By Brian Kesten
Even as the U.S. continues to rebound from the financial crisis that began almost a decade ago, the Federal Reserve announced Thursday that the Federal Open Markets Committee (FOMC) would continue to hold rates at the record low. Although thirteen of seventeen Fed officials still believe interest rates should increase in 2015, the Fed held off for at least a few more months. As the global focus on Chinese currency depreciation and stock market tumult continues to send shockwaves through international markets, the Fed pointed to stubborn domestic wage growth and fragile global economic conditions in justifying the non-move.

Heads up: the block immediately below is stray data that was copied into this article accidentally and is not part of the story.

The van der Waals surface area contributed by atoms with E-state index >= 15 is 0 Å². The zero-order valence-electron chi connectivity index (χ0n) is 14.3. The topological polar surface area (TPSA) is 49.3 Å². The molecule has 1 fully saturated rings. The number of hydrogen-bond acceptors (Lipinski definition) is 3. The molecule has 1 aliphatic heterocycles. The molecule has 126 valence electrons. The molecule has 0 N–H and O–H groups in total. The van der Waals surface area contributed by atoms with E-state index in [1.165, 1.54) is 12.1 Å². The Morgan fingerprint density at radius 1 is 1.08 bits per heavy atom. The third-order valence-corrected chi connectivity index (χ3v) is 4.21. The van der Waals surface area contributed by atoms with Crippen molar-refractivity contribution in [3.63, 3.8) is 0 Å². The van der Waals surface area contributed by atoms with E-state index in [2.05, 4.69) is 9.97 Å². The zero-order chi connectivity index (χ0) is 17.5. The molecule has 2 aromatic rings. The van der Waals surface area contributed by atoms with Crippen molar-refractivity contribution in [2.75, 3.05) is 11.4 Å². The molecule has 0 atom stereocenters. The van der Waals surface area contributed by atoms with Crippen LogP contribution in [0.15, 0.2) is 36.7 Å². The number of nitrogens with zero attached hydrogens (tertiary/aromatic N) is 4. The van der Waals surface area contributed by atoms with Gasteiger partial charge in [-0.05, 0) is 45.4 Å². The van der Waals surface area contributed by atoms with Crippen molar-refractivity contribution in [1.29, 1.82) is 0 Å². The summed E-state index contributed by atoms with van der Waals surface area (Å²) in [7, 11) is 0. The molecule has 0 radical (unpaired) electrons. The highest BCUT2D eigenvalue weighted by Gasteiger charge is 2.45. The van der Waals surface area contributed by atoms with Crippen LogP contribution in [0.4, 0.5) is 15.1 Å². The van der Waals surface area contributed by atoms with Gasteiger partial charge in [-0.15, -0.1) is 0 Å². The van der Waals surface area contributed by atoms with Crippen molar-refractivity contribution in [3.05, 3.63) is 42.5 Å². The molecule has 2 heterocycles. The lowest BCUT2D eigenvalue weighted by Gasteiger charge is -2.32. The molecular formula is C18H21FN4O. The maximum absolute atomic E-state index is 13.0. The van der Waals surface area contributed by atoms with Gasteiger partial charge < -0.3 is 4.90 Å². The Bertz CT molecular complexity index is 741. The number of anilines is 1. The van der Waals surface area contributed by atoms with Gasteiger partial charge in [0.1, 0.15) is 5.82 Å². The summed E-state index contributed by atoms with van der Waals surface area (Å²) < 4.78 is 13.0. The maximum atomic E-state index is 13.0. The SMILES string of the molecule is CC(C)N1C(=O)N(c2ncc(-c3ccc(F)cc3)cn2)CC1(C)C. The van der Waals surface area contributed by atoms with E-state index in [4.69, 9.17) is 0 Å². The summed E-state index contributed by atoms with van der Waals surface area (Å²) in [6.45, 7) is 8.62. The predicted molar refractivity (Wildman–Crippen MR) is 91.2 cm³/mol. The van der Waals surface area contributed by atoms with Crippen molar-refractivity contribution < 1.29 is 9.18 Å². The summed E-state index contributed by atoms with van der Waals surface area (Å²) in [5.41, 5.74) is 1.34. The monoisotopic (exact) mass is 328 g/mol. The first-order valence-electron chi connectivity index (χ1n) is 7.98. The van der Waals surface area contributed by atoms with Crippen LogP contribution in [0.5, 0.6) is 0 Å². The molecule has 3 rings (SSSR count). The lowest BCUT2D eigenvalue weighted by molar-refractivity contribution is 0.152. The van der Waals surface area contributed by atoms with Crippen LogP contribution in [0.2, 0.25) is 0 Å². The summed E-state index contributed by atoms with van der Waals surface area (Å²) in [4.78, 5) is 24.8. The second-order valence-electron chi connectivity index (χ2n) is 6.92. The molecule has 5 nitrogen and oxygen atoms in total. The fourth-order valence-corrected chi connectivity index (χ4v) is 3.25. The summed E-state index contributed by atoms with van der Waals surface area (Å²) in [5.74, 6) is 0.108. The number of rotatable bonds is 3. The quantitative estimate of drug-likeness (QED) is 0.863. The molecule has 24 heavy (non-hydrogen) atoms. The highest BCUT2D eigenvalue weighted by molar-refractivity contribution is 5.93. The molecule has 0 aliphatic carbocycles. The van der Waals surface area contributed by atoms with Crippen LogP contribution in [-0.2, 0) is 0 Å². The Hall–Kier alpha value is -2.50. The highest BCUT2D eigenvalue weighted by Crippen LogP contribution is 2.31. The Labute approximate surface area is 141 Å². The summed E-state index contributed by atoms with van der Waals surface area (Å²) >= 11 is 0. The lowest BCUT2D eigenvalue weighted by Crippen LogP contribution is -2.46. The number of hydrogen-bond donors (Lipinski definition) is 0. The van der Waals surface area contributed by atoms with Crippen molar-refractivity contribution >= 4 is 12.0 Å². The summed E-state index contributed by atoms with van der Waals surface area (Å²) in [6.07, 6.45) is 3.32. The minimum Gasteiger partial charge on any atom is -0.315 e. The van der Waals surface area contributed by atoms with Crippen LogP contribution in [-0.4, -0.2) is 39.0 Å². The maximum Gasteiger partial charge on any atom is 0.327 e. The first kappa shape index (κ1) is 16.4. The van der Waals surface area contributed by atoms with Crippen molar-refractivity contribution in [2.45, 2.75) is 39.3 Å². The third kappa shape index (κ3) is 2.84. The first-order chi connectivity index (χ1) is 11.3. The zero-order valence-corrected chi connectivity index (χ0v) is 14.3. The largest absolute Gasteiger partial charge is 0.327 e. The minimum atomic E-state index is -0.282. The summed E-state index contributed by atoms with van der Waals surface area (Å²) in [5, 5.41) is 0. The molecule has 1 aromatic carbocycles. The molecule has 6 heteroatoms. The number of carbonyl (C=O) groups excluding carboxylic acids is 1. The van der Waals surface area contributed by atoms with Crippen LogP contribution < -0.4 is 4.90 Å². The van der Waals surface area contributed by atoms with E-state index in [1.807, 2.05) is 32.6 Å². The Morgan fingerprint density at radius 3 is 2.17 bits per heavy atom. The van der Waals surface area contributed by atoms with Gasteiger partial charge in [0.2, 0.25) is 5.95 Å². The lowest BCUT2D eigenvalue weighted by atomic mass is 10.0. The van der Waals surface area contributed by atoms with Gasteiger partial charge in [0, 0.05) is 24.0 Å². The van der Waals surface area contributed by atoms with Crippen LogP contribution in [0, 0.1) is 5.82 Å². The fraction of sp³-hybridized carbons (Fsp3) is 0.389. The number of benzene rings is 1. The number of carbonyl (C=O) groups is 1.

Progressive economists, such as Joseph Stiglitz, had advocated a rate hold as a means of reducing inequality and protecting worker wage growth, rather than worrying about inflation. On the other hand, the pages of the Financial Times are filled with opinions denouncing the Fed’s skittishness, and questioning the independence of the Fed board altogether.